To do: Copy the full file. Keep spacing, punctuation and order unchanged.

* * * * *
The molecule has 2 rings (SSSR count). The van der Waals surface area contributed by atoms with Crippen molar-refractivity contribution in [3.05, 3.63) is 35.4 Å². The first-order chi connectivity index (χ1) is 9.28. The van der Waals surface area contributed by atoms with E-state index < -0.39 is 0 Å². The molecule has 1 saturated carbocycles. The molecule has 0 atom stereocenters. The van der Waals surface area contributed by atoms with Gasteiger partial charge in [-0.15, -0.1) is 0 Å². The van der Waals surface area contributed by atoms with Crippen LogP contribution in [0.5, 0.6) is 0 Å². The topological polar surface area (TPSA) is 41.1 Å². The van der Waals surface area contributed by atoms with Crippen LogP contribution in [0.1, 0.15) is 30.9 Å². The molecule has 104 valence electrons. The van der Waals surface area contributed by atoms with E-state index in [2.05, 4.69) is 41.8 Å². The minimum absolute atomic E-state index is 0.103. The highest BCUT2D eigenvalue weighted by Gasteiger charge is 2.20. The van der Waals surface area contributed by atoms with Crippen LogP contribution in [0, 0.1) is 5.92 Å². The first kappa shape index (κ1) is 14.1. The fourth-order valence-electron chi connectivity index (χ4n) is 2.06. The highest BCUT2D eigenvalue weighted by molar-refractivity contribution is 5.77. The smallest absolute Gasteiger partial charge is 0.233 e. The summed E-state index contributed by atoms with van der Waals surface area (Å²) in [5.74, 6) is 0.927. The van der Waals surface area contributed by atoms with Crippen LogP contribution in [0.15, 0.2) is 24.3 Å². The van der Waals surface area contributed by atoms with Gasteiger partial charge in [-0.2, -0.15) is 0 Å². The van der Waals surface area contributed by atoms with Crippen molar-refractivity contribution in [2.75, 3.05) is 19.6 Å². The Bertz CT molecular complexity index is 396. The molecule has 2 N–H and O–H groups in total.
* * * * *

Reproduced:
The molecule has 2 rings (SSSR count). The van der Waals surface area contributed by atoms with Crippen molar-refractivity contribution in [3.05, 3.63) is 35.4 Å². The first-order chi connectivity index (χ1) is 9.28. The van der Waals surface area contributed by atoms with E-state index < -0.39 is 0 Å². The molecule has 1 saturated carbocycles. The molecule has 0 atom stereocenters. The van der Waals surface area contributed by atoms with Gasteiger partial charge in [-0.15, -0.1) is 0 Å². The van der Waals surface area contributed by atoms with Crippen LogP contribution in [0.5, 0.6) is 0 Å². The topological polar surface area (TPSA) is 41.1 Å². The van der Waals surface area contributed by atoms with Crippen LogP contribution in [0.1, 0.15) is 30.9 Å². The molecule has 104 valence electrons. The van der Waals surface area contributed by atoms with E-state index in [2.05, 4.69) is 41.8 Å². The minimum absolute atomic E-state index is 0.103. The highest BCUT2D eigenvalue weighted by Gasteiger charge is 2.20. The van der Waals surface area contributed by atoms with Crippen LogP contribution in [0, 0.1) is 5.92 Å². The first kappa shape index (κ1) is 14.1. The fourth-order valence-electron chi connectivity index (χ4n) is 2.06. The highest BCUT2D eigenvalue weighted by molar-refractivity contribution is 5.77. The smallest absolute Gasteiger partial charge is 0.233 e. The summed E-state index contributed by atoms with van der Waals surface area (Å²) in [5.74, 6) is 0.927. The van der Waals surface area contributed by atoms with Crippen LogP contribution in [0.15, 0.2) is 24.3 Å². The van der Waals surface area contributed by atoms with Gasteiger partial charge in [-0.2, -0.15) is 0 Å². The van der Waals surface area contributed by atoms with Crippen molar-refractivity contribution in [2.75, 3.05) is 19.6 Å². The Bertz CT molecular complexity index is 396. The molecule has 2 N–H and O–H groups in total.